Definition of clover in English:

clover

noun

  • [mass noun] A herbaceous plant of the pea family, with dense globular flower heads and leaves which are typically three-lobed. It is an important fodder and rotational crop.

    • ‘Creeping perennials, like clover or bracken, seem to move around in the environment.’
    • ‘Jean's honey is mainly produced from the nectar of clover, alfalfa and fireweed.’
    • ‘He was pleased to find both yarrow and clover blossoms in the field.’
    • ‘A four-course rotation was adopted based on turnips, clover, barley, and wheat.’
    • ‘Leguminous plants such as clover evolved in parallel with legions of bacteria that live in their root nodules.’
    • ‘First the air filled with the smells of clover, wet grass, and honeysuckle.’
    • ‘The image is framed by a garland of wheat, clover, and flax flowers.’
    • ‘There are sprinklings of yellow and white from buttercups and clover, and dock weeds tower above the lot.’
    • ‘The organic farmer relies on the use of crop rotations, animal manure, clover and low stocking rates.’
    • ‘To attract these flies, plant some dill, parsley and sweet clover in your garden.’
    • ‘They use compost and cover crops like crimson clover and mustard to replenish the soil.’
    • ‘The plants sprouting now include grasses, clovers, dandelions, several types of thistle, mustards, and small composites.’
    • ‘Much of the honey on sale in most countries is from clover and similar field crops.’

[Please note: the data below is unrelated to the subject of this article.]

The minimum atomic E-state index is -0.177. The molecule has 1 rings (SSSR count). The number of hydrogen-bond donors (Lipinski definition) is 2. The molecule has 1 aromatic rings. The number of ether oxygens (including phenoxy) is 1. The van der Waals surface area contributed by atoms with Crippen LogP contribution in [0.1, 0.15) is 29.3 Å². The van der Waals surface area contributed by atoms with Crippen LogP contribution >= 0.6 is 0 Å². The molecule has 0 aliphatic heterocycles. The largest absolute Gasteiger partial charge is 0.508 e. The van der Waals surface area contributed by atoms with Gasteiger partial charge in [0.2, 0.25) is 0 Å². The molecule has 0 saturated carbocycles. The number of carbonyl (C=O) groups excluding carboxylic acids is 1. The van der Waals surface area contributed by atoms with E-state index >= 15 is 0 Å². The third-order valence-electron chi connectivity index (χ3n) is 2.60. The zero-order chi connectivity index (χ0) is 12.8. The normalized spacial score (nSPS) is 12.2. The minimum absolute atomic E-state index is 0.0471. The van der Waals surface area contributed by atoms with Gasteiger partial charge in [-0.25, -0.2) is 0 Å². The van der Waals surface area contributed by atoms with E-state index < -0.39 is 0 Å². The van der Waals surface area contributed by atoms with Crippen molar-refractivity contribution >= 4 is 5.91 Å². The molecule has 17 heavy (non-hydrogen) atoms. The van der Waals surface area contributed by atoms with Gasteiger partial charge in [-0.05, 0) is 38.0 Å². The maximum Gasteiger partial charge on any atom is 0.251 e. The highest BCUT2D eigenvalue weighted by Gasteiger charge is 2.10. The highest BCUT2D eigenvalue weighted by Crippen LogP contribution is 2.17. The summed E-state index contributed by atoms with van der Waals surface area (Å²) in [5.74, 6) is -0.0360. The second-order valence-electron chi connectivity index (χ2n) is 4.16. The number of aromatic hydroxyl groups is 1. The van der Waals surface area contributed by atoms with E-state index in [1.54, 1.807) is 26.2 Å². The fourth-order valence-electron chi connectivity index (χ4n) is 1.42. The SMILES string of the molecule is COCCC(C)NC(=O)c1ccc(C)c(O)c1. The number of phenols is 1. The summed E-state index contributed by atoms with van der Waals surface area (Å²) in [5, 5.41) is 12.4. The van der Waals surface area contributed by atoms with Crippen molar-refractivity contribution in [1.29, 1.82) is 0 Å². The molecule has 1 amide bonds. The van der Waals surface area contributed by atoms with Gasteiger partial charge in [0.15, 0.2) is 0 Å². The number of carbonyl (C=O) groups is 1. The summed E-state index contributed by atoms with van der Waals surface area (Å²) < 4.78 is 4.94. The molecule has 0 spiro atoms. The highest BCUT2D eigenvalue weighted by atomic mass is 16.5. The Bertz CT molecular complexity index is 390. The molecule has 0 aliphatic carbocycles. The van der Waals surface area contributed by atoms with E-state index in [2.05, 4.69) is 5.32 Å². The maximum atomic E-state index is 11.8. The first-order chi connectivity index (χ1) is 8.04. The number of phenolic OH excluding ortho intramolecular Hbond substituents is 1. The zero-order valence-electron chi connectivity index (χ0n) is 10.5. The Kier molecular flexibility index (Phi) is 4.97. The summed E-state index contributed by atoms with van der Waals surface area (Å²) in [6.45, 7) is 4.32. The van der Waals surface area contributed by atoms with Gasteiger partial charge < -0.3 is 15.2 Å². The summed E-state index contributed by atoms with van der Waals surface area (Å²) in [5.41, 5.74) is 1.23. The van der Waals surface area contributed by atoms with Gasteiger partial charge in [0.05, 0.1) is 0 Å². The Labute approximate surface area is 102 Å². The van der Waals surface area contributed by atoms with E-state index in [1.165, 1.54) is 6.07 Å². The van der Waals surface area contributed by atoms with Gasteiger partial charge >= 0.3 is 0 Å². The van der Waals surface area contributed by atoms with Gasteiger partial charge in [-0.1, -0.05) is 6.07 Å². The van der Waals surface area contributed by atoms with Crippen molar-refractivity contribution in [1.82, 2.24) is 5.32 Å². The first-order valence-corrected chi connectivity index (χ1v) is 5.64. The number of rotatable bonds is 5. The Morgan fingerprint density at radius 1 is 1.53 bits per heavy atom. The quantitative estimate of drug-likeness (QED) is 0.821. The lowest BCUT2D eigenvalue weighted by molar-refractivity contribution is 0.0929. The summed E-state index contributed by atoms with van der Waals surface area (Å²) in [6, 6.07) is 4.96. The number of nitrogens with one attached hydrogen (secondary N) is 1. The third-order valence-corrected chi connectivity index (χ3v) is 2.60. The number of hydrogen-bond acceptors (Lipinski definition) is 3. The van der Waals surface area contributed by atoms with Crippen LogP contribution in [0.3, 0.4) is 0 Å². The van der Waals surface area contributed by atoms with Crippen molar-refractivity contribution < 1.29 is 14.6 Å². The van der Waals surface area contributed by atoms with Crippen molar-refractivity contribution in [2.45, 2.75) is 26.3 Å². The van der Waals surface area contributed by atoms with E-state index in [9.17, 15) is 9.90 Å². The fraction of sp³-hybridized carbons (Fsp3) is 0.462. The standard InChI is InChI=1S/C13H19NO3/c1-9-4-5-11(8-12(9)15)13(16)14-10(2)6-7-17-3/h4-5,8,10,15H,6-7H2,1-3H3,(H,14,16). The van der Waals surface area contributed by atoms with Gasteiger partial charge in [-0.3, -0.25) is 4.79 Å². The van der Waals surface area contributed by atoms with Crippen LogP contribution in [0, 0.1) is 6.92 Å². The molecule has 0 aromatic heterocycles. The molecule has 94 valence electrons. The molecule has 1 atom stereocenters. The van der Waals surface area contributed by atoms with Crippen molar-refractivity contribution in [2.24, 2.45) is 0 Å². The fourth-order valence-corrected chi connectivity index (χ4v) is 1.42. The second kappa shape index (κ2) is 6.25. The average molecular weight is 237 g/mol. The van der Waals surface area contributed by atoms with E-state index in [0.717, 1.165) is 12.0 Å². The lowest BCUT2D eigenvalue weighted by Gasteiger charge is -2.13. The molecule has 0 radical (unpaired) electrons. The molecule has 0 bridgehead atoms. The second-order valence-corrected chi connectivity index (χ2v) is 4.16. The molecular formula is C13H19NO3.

• ‘Legumes, like clover, are very efficient at breaking down rock phosphate into more available forms.’
    • ‘We found it quite quickly, a patch of grass with yellow gorse bushes dotted here and there around, blue vetch and clover, bright red Herb Robert.’
    • ‘They had planted some basil and clover, which would hopefully grow pretty fast.’
    • ‘Butterflies and bogflies flutter above and around trefoils, daisies, clovers, sea-pinks and orchids.’
    • ‘As for clover, why not leave this attractive plant and good luck charm alone?’
    • ‘Cover crops included crimson clover, generally planted in the off-season to protect the soil.’
    • ‘Cover crops containing clover and other legumes should also be monitored carefully as they might add excessive nitrogen to the vineyard soil.’

Origin

Old English clāfre, of Germanic origin; related to Dutch klaver and German Klee.

Pronunciation

clover

/ˈkləʊvə/